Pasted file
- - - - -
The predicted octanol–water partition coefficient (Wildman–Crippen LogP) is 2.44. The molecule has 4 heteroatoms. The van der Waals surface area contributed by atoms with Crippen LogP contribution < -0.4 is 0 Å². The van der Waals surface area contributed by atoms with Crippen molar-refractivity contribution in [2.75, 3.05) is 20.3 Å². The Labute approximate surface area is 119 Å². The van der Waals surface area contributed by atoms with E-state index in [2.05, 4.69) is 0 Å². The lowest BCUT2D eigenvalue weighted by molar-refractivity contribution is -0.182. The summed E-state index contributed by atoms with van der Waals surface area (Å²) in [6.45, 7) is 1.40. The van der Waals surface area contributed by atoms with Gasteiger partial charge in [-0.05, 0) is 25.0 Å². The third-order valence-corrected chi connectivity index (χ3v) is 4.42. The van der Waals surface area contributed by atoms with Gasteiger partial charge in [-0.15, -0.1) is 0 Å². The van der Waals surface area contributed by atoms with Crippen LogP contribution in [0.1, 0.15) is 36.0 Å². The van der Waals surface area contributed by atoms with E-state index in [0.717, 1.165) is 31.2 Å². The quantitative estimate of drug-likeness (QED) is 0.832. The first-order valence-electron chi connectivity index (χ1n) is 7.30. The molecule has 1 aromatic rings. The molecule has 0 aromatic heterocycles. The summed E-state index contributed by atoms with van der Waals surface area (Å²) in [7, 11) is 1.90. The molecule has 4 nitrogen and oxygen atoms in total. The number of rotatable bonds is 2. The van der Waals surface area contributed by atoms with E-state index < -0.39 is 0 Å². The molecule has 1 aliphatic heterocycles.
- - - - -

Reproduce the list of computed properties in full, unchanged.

The predicted octanol–water partition coefficient (Wildman–Crippen LogP) is 2.44. The molecule has 4 heteroatoms. The van der Waals surface area contributed by atoms with Crippen LogP contribution < -0.4 is 0 Å². The van der Waals surface area contributed by atoms with Crippen molar-refractivity contribution in [2.75, 3.05) is 20.3 Å². The Labute approximate surface area is 119 Å². The van der Waals surface area contributed by atoms with E-state index in [2.05, 4.69) is 0 Å². The lowest BCUT2D eigenvalue weighted by molar-refractivity contribution is -0.182. The summed E-state index contributed by atoms with van der Waals surface area (Å²) in [6.45, 7) is 1.40. The van der Waals surface area contributed by atoms with Gasteiger partial charge in [-0.05, 0) is 25.0 Å². The third-order valence-corrected chi connectivity index (χ3v) is 4.42. The van der Waals surface area contributed by atoms with Gasteiger partial charge in [-0.15, -0.1) is 0 Å². The van der Waals surface area contributed by atoms with Crippen LogP contribution in [0.1, 0.15) is 36.0 Å². The van der Waals surface area contributed by atoms with E-state index in [0.717, 1.165) is 31.2 Å². The quantitative estimate of drug-likeness (QED) is 0.832. The first-order valence-electron chi connectivity index (χ1n) is 7.30. The molecule has 1 aromatic rings. The molecule has 0 aromatic heterocycles. The summed E-state index contributed by atoms with van der Waals surface area (Å²) in [7, 11) is 1.90. The molecule has 4 nitrogen and oxygen atoms in total. The number of rotatable bonds is 2. The van der Waals surface area contributed by atoms with E-state index < -0.39 is 0 Å². The molecule has 1 aliphatic heterocycles.